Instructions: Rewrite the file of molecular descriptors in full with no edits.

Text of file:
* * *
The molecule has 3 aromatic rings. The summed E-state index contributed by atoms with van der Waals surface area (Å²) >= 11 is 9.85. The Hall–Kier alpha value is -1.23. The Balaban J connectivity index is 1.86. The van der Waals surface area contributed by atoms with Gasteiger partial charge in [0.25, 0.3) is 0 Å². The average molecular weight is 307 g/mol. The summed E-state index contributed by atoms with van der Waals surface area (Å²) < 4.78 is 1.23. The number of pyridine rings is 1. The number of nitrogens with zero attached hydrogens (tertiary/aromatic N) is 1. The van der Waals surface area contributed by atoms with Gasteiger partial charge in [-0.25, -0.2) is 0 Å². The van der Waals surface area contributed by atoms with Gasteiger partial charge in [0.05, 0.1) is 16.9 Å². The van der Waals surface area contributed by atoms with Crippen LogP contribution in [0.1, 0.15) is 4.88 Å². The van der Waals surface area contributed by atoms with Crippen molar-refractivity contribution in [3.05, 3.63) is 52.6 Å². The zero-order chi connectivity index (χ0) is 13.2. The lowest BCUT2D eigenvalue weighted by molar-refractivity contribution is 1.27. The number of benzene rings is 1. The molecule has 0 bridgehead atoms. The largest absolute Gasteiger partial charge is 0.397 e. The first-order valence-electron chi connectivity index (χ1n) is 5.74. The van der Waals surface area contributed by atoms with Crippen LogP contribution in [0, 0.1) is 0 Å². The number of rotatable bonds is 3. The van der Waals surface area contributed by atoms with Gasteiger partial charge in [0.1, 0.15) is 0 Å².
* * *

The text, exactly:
The molecule has 3 aromatic rings. The summed E-state index contributed by atoms with van der Waals surface area (Å²) >= 11 is 9.85. The Hall–Kier alpha value is -1.23. The Balaban J connectivity index is 1.86. The van der Waals surface area contributed by atoms with Gasteiger partial charge in [0.25, 0.3) is 0 Å². The average molecular weight is 307 g/mol. The summed E-state index contributed by atoms with van der Waals surface area (Å²) < 4.78 is 1.23. The number of pyridine rings is 1. The number of nitrogens with zero attached hydrogens (tertiary/aromatic N) is 1. The van der Waals surface area contributed by atoms with Gasteiger partial charge in [-0.25, -0.2) is 0 Å². The van der Waals surface area contributed by atoms with Gasteiger partial charge in [0.05, 0.1) is 16.9 Å². The van der Waals surface area contributed by atoms with Crippen LogP contribution in [0.1, 0.15) is 4.88 Å². The van der Waals surface area contributed by atoms with Crippen molar-refractivity contribution in [3.05, 3.63) is 52.6 Å². The zero-order chi connectivity index (χ0) is 13.2. The lowest BCUT2D eigenvalue weighted by molar-refractivity contribution is 1.27. The number of benzene rings is 1. The molecule has 0 bridgehead atoms. The largest absolute Gasteiger partial charge is 0.397 e. The first-order valence-electron chi connectivity index (χ1n) is 5.74. The van der Waals surface area contributed by atoms with Crippen LogP contribution in [0, 0.1) is 0 Å². The number of rotatable bonds is 3. The van der Waals surface area contributed by atoms with Gasteiger partial charge in [0.1, 0.15) is 0 Å².